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26 June 2007

Prince Bandar & The Forty Thieves

Oh, dearie, dearie me. It doesn't look good, whichever way you tilt it. This BAE Systems/Prince Bandar/backhanders/Serious Fraud Office malarkey has now been exported to the Good Ol' US of A where the Department Of Justice wants a word.

Our own Government has already put the kibosh on the SFO's UK enquiry - citing national security grounds - into the alleged hundreds of millions that the Saudi prince - son of the Saudi defence minister and, at that time, serving in the family government as US ambassador, received as a deal-sweetener. He's now the top boy at the Saudi national security council. He denies the charges as vehemently as BAE.

First off: why is everyone so surprised? We are talking about weapons of war. Technologies - especially ones that you have no home-grown capability of designing, building, testing and implementing - are an expensive business, and when those technologies specifically deal with long-range defence capabilities, the bottom line just grows and grows.

Now, say you worked in a car showroom. Your basic pay is £12K per annum. On top of that, you get a small percentage of each deal that you make. Now, work hard each quarter, and you could find your commission exceeding your basic. That is called incentivising.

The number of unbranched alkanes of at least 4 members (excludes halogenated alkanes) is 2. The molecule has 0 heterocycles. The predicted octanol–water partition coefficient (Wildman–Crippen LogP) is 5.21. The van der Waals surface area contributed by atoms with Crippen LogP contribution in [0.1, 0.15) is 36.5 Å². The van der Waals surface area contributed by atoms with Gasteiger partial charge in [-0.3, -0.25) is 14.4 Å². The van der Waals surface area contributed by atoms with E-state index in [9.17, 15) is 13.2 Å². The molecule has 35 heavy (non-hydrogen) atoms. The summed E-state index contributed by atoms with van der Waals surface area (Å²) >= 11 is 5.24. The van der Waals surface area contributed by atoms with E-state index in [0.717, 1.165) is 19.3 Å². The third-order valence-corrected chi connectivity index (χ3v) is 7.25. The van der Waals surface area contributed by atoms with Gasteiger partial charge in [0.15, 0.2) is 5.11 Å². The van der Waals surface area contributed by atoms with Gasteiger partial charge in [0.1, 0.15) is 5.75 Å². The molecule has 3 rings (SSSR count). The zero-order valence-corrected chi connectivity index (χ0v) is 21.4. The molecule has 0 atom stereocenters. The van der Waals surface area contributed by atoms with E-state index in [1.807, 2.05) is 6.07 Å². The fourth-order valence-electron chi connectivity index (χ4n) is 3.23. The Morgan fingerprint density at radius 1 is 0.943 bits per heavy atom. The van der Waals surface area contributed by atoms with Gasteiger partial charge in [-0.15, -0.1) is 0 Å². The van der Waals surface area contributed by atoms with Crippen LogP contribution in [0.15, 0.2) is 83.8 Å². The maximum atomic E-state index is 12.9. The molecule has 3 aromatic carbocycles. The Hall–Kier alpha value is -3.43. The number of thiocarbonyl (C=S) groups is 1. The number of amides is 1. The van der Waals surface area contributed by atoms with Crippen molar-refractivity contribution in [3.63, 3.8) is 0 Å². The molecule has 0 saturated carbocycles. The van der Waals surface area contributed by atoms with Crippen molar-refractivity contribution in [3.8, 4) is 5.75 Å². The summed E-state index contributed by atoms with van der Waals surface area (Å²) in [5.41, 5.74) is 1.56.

Sorry about teaching you and your gran to suck eggs. But why oh why would any right-thinking person think that the same did not apply - frankly - among any and all levels and domains of international business? Considering the size of the al-Yamamah deal - a very cool £43 billion - a couple of hundred million on top/incorporated/squeezed in is, sorry to say, quite a low percentage of the deal as a whole. It's a lot of money per se; but it's a tiny cut.

Secondly, America's action today will actually see them hoisted by their own petard. In a vainglorius bid to look like good guys, the Yanks' Department Of Justice has invoked the hilariously-named Foreign Corrupt Practices Act - which sounds to me more like a policy document than a safeguard - in order to investigate al-Yamamah, as some of these alleged funds went through Riggs Bank in Washington, D.C.

I'm wondering what the FCPA would turn up, regarding the US's own international scammery, were the power of this act turned upon its creators?

I'm actually on the side of the UK and Saudi Arabia, to be honest. The SFO has no business investigating arms deals made by the government, as I'm not sure even they have the capacity to comprehend what goes on between nations behind closed doors. Stick to money-laundering and drug-running, it's what you're best at. Low-scale, small-fry. Not intra-national governments.

To quote Sir Humphrey: "Ah, yes, 'open government'. The problem is quite simple: you can either be open...or you can have government."

Welcome to Prime Minister, Gordon.


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